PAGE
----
And, as we see in the gospel reading,
if closed doors can be opened by Jesus,
even locked hearts and bolted minds can be opened by him.
Faith moves us from being locked into death and being open to life –
to entertaining possibilities of the resurrection:
of new life,
of a full life,
of a life lived authentically in the here and now;
and faith opens up the possibility of  life and hope to others around us,
and around the world.

As Jesus breathed his peace upon his disciples,
so he is the One who breathes his peace into us;
who gives us strength, and courage,
and dares us to move towards hope;
who bids us follow him;
who sends us out into the world;
who calls us to be his witnesses
to life in all its fulness;
to love in all its transforming glory;
and to tell the story of the impossible,
made possible,
for, with God, all things are possible.

Happy Easter: Christ has risen –
he has risen indeed, alleluia!
For now, every day is Easter.

Let’s pray:
God of life, in the wake of Easter,
may we ride a wave of irrepressible hope
rising from the deep,
following the trajectory of love over
the turbulences of our living and
through its currents.
May we be open to joy,
and may we sense Your presence
hovering ever with us—
ever speaking new creation—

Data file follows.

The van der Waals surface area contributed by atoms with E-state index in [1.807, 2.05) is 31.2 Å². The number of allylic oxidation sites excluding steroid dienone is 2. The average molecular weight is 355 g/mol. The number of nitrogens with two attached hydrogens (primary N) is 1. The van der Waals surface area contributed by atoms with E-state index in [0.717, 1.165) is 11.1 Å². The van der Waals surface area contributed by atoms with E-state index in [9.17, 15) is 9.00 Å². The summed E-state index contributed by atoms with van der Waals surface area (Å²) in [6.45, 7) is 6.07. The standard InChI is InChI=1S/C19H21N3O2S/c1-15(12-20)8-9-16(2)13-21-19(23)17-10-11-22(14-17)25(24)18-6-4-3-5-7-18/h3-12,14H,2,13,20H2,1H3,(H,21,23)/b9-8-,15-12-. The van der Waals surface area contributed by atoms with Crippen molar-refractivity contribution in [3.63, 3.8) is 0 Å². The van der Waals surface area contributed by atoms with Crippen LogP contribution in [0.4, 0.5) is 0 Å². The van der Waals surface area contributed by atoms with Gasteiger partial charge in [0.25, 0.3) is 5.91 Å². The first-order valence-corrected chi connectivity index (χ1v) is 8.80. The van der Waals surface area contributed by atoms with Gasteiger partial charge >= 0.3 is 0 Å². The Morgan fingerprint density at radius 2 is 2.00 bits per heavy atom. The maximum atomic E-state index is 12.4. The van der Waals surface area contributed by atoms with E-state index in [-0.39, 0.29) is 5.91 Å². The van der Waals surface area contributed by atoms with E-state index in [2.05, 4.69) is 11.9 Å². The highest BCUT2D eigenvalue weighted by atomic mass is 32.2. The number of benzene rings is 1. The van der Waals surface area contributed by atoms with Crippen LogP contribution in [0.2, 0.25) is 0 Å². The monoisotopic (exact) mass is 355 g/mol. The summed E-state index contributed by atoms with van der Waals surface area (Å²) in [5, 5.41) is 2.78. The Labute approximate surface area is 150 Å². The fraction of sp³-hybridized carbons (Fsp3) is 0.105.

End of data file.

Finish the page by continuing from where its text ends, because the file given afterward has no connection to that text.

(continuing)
ever calling us into possibility. Amen.

Wednesday, 4 April 2018

Easter 2018: Of halleluias and hot air balloons

Happy Easter!
Christ has risen, he has risen indeed! Alleluia!

After a busy, and very full service, with stories told by friends of Jesus about that first Easter morning, and resurrecting the Alleluias that had been 'buried' through the season of Lent, the short clip above is a wee walk through the worship space in the quietness after the morning service...

Tuesday, 27 March 2018

Holy Week and Easter services...

Services for Holy Week and Easter:
7pm, Thurs 29 March, Maundy Thursday: 
A short service, around the communion table, as we remember and reflect on the Last Supper. We will share the bread and wine of communion together

7pm, Fri 30 March, Good Friday*: 
'Tenebrae' service, in the style of Taize. Through readings and Taize music, we remember the events of that first Good Friday. 

10.30am, 1 April, Easter Sunday:
We'll be celebrating the Resurrection and resurrecting our 'buried' Alleluias at our all-age-friendly Easter service 

*All services will be held in the Parish Church in Abington this year....
[due to Lamington Chapel refurbishing works] 

Saturday, 24 March 2018

Psalm 23 series: windows 'Living on the Land'

Some photos ... of photos!